During apoptosis, the permeabilization of the mitochondrial outer membrane allows the release of cytochrome c, which induces caspase activation to orchestrate the death of the cell. Mitochondria rapidly lose their transmembrane potential (ΔΨm) and generate reactive oxygen species (ROS), both of which are likely to contribute to the dismantling of the cell. Here we show that both the rapid loss of ΔΨm and the generation of ROS are due to the effects of activated caspases on mitochondrial electron transport complexes I and II. Caspase-3 disrupts oxygen consumption induced by complex I and II substrates but not that induced by electron transfer to complex IV. Similarly, ΔΨm generated in the presence of complex I or II substrates is disrupted by caspase-3, and ROS are produced. Complex III activity measured by cytochrome c reduction remains intact after caspase-3 treatment. In apoptotic cells, electron transport and oxygen consumption that depends on complex I or II was disrupted in a caspase-dependent manner. Our results indicate that after cytochrome c release the activation of caspases feeds back on the permeabilized mitochondria to damage mitochondrial function (loss of ΔΨm) and generate ROS through effects of caspases on complex I and II in the electron transport chain. apoptosis; mitochondria; caspases; transmembrane potential; ROS Footnotes ↵ * Abbreviations used in this paper: ΔΨm, mitochondrial transmembrane potential; ActD, actinomycin D; 2-HE, dihydroethidium; KCN, potassium cyanide; FCCP, carbonyl cyanide p -(trifluoromethoxy) phenylhydrazone; PI, propidium iodide; ROS, reactive oxygen species; tBid, truncated Bid; TMRE, tetramethylrhodamine ethyl ester; TMPD, tetrametyl- p -phenylenediamine; zVAD-fmk, N -benzoylcarbanyl-Val-Ala-Asp-fluoro methylketone. Submitted: 15 August 2002 Accepted: 2 December 2002 Revision received 25 November 2002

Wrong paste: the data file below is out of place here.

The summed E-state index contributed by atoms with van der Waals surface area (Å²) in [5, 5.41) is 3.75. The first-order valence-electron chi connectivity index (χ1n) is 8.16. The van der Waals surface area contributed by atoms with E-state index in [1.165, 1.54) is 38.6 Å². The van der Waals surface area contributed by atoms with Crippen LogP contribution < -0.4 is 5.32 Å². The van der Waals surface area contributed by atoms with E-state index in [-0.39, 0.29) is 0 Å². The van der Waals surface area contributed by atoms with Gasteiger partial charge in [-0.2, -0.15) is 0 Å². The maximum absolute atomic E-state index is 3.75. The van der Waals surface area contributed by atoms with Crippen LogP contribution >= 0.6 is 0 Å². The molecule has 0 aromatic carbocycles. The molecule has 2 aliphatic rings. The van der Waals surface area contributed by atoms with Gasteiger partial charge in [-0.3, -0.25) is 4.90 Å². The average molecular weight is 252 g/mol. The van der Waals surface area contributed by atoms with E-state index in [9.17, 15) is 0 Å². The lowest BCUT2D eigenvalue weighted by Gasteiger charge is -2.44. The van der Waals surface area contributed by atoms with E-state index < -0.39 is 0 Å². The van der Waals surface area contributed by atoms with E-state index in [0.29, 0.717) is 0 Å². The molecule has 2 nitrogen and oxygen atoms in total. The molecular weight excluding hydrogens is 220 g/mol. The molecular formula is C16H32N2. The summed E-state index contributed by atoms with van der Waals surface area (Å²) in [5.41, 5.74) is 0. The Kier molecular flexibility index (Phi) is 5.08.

The Journal of Cell Biology – Rockefeller University Press
Published: Jan 6, 2003
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